DDA (Disability Discrimination Act)

* Due to the changes in the DDA that came into affect on 1st May 2011 please see our FAQs for specific information on how these affect you and your business.

* Due to the changes in the DDA that came into affect on 1st May 2011 please see our FAQs for specific information on how these affect you and your business.

The Federal Disability Discrimination Act 1992 (D.D.A.) provides protection for everyone in Australia against discrimination based on disability. It encourages everyone to be involved in implementing the Act and to share in the overall benefits to the community and the economy that flow from participation by the widest range of people.

Disability discrimination happens when people with a disability are treated less fairly than people without a disability. Disability discrimination also occurs when people are treated less fairly because they are relatives, friends, carers, co-workers or associates of a person with a disability.

The DDA makes it against the law to discriminate against someone if they have a disability in the following areas of life:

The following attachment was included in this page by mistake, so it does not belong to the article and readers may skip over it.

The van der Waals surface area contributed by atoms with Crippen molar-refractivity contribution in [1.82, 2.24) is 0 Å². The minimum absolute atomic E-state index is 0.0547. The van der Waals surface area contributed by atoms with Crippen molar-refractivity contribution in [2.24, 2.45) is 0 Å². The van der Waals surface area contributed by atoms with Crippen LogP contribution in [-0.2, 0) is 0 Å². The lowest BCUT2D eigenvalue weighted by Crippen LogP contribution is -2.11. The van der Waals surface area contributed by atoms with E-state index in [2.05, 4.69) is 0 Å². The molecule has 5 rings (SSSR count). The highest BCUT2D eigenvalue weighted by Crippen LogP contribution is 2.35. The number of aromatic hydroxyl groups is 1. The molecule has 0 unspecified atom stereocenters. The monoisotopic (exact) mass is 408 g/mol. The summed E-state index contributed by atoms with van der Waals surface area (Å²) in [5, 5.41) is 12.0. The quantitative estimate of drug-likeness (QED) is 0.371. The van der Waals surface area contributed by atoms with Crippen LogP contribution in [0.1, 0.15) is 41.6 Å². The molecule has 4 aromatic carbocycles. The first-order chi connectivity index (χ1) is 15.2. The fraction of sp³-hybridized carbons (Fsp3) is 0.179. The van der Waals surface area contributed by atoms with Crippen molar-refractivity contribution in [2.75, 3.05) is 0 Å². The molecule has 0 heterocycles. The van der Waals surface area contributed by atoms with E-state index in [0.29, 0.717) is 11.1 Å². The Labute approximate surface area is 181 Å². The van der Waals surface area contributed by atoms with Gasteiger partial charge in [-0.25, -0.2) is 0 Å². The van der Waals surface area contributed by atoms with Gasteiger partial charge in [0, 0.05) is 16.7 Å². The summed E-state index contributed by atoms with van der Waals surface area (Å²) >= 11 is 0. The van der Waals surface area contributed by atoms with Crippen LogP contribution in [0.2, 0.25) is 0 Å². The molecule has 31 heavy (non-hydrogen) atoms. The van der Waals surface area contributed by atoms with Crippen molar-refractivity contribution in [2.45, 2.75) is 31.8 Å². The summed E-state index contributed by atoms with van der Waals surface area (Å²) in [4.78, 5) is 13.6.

Employment. For example, when someone is trying to get a job, equal pay or promotion.
    Education. For example, when enrolling in a school, TAFE, university or other colleges.
    Access to premises used by the public. For example, using libraries, places of worship, government offices, hospitals, restaurants, shops, or other premises used by the public.
    Provision of goods, services and facilities. For example, when a person wants goods or services from shops, pubs and places of entertainment, cafes, video shops, banks, lawyers, government departments, doctors, hospitals and so on.
    Accommodation. For example, when renting or trying to rent a room in a boarding house, a flat, unit or house.
    Buying land. For example, buying a house, a place for a group of people, or drop-in centre.
    Activities of clubs and associations. For example, wanting to enter or join a registered club, (such as a sports club, RSL or fitness centre), or when a person is already a member.
    Sport. For example, when wanting to play, or playing a sport.
    Administration of Commonwealth Government laws and programs. For example, when seeking information on government entitlements, trying to access government programs, wanting to use voting facilities.

REF: (Quoted from Australian Human Rights Commission, DDA guide)